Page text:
“A gemma isn’t a seed, but acts like one,” they explained to this new kid on the block. “It pops off from the crown of the pygmy and grows into a new plant.” That sounded alien – like some extra-terrestrial life form. I couldn’t wait.
Finally the gemmae arrived. I opened the pad of damp cotton wool and saw them for the first time. Good thing I was advised to get tweezers. These things were tinier than I had expected.
I planted about 25 green gemmae plus the brown ones as well. I discarded the black gemmae. “Mist and cover the pot with clear plastic,” my friends advised.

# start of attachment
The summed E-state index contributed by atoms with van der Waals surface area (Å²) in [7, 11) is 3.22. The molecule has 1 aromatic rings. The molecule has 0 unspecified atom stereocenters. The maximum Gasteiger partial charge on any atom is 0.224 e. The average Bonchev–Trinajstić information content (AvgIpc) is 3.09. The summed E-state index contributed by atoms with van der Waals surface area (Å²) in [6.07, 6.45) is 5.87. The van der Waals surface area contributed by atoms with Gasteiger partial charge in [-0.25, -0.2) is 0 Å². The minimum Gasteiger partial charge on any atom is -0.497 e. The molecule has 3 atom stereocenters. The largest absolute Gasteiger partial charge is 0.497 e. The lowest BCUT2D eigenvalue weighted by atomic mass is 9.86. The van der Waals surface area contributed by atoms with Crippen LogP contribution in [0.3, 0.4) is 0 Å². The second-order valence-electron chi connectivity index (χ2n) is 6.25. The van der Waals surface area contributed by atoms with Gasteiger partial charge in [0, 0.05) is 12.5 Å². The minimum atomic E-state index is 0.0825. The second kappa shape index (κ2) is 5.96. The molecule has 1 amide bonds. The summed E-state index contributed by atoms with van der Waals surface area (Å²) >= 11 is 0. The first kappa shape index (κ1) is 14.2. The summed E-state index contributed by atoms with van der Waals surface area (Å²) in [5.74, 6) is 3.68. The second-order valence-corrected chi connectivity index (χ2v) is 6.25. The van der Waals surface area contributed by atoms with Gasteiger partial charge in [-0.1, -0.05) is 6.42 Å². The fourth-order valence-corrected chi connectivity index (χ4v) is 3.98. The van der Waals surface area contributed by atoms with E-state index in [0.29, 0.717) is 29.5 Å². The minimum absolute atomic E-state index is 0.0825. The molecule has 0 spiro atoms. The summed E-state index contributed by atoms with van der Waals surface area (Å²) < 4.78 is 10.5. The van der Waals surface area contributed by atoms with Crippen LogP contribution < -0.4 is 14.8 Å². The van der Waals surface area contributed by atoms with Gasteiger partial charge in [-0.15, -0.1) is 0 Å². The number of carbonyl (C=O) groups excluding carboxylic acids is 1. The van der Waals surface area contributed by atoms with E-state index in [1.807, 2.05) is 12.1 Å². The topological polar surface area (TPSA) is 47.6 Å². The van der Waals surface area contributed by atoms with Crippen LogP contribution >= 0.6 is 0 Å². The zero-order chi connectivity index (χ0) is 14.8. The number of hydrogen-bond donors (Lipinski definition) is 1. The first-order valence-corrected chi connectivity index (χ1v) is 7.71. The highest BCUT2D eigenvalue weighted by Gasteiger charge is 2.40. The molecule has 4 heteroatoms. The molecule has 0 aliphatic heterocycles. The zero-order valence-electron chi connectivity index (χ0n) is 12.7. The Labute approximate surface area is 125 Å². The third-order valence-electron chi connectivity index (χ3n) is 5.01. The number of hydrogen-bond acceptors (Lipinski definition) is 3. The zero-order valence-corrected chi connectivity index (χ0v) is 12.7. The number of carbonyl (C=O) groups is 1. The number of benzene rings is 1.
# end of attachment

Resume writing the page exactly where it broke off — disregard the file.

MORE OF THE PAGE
I removed the cover on Day 3. After a week, I could see some progress and after 3 weeks, I could see the form of the drosera pygmies’ pink traps!
Now I wonder if I should have planted the black ones as well!
The drosera pygmy Lake Badgerup grew into beauties. I now have thirty; each a masterpiece in miniature.